כִּי עֶזְרָא הֵכִין לְבָבוֹ לִדְרוֹשׁ אֶת־תּוֹרַת יְהוָה וְלַעֲשֹׂת וּלְלַמֵּד בְּיִשְׂרָאֵל חֹק וּמִשְׁפָּט (Ezra 7:10)


  9. #9

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    Many thanks for your reply, Dale.

    Scientists want to see reproducible results. Unless they can, in general, reproduce the work reported they are not convinced, hence the necessity to give the method used and the major equipment (experimental details).

    Thus, scientists are a skeptical lot, like Thomas:

    So the other disciples told him, “We have seen the Lord.” But he said to them, “Unless I see the mark of the nails in his hands, and put my finger in the mark of the nails and my hand in his side, I will not believe.” The Holy Bible : New Revised Standard Version (Nashville: Thomas Nelson Publishers, 1989), Jn 20:25.
    Noel Fitzpatrick
    Dublin
    Ireland

  10. #10
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    Quote Originally Posted by Noel Fitzpatrick View Post
    Many thanks for your reply, Dale.

    Scientists want to see reproducible results. Unless they can, in general, reproduce the work reported they are not convinced, hence the necessity to give the method used and the major equipment (experimental details).

    Thus, scientists are a skeptical lot, like Thomas:

    So the other disciples told him, “We have seen the Lord.” But he said to them, “Unless I see the mark of the nails in his hands, and put my finger in the mark of the nails and my hand in his side, I will not believe.” The Holy Bible : New Revised Standard Version (Nashville: Thomas Nelson Publishers, 1989), Jn 20:25.
    Noel, the one thing that you've got to keep in mind is that Bible Study software is just a means and a tool toward an end. People can actually study every usage of (for example) the Hebrew verb ra'ah in the niphal stem using a good concordance such as Even-Shoshan. That's how they actually use to do it before the advent of computers and computer-aided research tools, amazingly enough! We might not believe it but they did! What's really amazing is to look at the incredible competence and thoroughness the Masoretes had with the Hebrew Scriptures. Most people don't bother to look at the incredible observations noted in the Masorah Parva. The Masoretes could actually tell you all the other places in the Hebrew Bible where a certain grammatical construction could be found. And this, long before computers were ever invented.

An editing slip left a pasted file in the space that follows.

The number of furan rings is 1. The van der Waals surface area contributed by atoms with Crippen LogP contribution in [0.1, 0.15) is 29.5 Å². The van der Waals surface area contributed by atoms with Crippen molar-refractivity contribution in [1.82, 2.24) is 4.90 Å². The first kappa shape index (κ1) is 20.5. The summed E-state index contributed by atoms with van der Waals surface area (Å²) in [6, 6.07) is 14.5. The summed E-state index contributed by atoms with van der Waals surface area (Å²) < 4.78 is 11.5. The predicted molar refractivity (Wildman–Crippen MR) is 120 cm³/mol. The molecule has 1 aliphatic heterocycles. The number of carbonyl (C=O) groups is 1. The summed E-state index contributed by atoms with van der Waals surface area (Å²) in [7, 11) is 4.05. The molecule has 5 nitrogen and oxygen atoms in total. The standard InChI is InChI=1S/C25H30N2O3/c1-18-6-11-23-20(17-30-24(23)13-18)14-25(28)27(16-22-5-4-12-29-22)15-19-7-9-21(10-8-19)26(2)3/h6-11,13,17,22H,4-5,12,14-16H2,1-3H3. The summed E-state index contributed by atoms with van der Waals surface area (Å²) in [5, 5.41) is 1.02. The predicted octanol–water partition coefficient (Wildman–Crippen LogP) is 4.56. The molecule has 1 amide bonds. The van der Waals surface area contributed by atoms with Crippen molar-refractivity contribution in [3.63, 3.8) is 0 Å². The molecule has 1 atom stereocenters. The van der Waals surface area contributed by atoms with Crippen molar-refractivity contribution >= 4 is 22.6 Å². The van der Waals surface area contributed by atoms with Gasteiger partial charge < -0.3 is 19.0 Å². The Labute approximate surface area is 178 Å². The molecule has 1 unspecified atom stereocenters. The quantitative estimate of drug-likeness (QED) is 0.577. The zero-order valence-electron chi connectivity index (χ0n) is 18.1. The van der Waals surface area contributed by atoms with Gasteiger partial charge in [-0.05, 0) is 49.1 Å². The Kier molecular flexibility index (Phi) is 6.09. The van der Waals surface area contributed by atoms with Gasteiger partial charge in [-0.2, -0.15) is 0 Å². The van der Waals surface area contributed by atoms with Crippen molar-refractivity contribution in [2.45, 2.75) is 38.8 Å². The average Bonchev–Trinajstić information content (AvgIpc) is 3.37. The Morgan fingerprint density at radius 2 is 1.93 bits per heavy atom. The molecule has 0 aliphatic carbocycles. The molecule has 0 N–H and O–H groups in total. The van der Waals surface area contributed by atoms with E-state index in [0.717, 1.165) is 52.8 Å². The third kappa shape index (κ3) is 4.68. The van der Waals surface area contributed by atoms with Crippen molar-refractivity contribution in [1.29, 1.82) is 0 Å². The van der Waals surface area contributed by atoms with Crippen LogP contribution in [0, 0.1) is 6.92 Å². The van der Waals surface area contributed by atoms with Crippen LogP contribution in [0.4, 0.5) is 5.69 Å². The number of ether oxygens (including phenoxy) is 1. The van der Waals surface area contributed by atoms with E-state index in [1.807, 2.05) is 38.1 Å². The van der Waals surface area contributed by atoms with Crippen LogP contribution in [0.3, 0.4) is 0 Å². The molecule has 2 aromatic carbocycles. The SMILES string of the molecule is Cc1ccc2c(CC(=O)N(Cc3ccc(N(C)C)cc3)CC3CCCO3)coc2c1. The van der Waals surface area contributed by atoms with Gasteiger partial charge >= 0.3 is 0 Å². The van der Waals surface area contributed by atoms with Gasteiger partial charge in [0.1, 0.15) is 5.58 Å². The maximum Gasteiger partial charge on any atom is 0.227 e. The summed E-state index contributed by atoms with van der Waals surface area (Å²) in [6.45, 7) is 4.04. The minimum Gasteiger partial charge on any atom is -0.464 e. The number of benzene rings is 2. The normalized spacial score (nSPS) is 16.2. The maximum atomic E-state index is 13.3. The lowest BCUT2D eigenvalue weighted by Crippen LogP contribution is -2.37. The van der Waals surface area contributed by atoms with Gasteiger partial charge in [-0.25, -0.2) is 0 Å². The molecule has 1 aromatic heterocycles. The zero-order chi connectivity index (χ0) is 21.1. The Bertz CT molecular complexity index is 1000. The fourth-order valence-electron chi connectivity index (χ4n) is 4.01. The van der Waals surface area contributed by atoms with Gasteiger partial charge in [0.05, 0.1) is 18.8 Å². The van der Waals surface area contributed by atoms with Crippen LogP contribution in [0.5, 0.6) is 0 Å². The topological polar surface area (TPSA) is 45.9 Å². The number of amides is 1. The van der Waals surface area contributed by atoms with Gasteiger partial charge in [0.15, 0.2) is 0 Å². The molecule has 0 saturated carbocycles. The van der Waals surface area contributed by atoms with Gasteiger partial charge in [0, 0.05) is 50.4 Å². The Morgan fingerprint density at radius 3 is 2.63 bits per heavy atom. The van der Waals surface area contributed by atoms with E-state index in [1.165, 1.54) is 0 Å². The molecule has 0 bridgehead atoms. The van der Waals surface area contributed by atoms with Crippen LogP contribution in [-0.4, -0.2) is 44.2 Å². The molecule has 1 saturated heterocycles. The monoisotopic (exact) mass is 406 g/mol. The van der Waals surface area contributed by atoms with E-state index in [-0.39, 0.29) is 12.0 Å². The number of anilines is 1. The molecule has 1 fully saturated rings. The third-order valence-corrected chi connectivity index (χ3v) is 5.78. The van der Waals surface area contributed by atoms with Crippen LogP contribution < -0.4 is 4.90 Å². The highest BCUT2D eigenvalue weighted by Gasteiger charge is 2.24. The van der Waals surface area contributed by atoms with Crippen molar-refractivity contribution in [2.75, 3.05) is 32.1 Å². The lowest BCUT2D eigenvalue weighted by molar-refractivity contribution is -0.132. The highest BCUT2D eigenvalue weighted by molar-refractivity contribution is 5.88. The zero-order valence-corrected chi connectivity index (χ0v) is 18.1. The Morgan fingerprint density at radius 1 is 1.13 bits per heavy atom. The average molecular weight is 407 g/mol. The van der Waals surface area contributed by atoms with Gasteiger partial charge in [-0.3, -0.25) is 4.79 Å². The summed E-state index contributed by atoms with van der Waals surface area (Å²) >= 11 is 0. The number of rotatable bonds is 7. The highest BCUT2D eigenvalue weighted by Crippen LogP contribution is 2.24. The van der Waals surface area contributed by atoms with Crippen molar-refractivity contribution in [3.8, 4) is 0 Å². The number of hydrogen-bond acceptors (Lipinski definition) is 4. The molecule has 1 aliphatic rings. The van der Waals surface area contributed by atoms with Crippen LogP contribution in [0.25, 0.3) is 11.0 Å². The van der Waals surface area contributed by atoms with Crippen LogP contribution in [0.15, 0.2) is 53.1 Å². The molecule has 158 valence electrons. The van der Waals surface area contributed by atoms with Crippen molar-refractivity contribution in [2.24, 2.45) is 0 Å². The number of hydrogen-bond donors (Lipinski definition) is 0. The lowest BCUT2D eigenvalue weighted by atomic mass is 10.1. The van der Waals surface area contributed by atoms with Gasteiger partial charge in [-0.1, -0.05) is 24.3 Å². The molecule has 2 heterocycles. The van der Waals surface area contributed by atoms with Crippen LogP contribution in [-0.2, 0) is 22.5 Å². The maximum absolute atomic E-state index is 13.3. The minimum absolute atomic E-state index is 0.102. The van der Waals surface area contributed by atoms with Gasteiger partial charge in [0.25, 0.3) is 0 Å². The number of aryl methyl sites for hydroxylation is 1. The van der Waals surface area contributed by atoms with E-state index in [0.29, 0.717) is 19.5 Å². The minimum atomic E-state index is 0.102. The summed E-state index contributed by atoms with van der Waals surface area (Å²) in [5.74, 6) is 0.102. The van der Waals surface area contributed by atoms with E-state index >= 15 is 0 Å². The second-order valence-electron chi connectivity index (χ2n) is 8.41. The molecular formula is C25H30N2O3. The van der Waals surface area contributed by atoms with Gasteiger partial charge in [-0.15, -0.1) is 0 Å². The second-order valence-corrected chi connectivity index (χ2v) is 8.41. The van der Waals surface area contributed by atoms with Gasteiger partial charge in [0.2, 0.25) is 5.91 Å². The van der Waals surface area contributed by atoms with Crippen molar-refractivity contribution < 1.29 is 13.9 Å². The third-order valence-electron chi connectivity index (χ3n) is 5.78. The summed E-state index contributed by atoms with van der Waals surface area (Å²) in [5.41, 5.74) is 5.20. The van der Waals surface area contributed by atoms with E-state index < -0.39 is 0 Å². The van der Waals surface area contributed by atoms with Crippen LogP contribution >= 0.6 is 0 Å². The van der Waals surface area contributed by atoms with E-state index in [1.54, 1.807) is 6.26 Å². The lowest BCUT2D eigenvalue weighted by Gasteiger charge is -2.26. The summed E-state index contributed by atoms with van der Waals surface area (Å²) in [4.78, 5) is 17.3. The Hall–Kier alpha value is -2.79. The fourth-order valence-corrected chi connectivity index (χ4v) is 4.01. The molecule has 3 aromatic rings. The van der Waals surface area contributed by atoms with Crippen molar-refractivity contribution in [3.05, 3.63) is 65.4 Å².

My point is that bible research could be accomplished in a variety of different ways, bible software being one of them. So, when you get down to it, I don't think it's vitally crucial to specify which brand of software you used in your research. This one might use BibleWorks. That one might use Logos. Another might use Wordsearch. When you get down to it, it doesn't really matter.

    And there is one more thing that I would add, and I think this is significant. Any bible software will only be as good as its databases are coded correctly. The truth is, there are errors in some of the best morphological databases out there. I have seen, believe it or not, words coded incorrectly in the Westminster Morphology. So, even with a great software platform like BW - and I love BibleWorks - there's no guarantee that you're going to wind up with 100% precision all the time.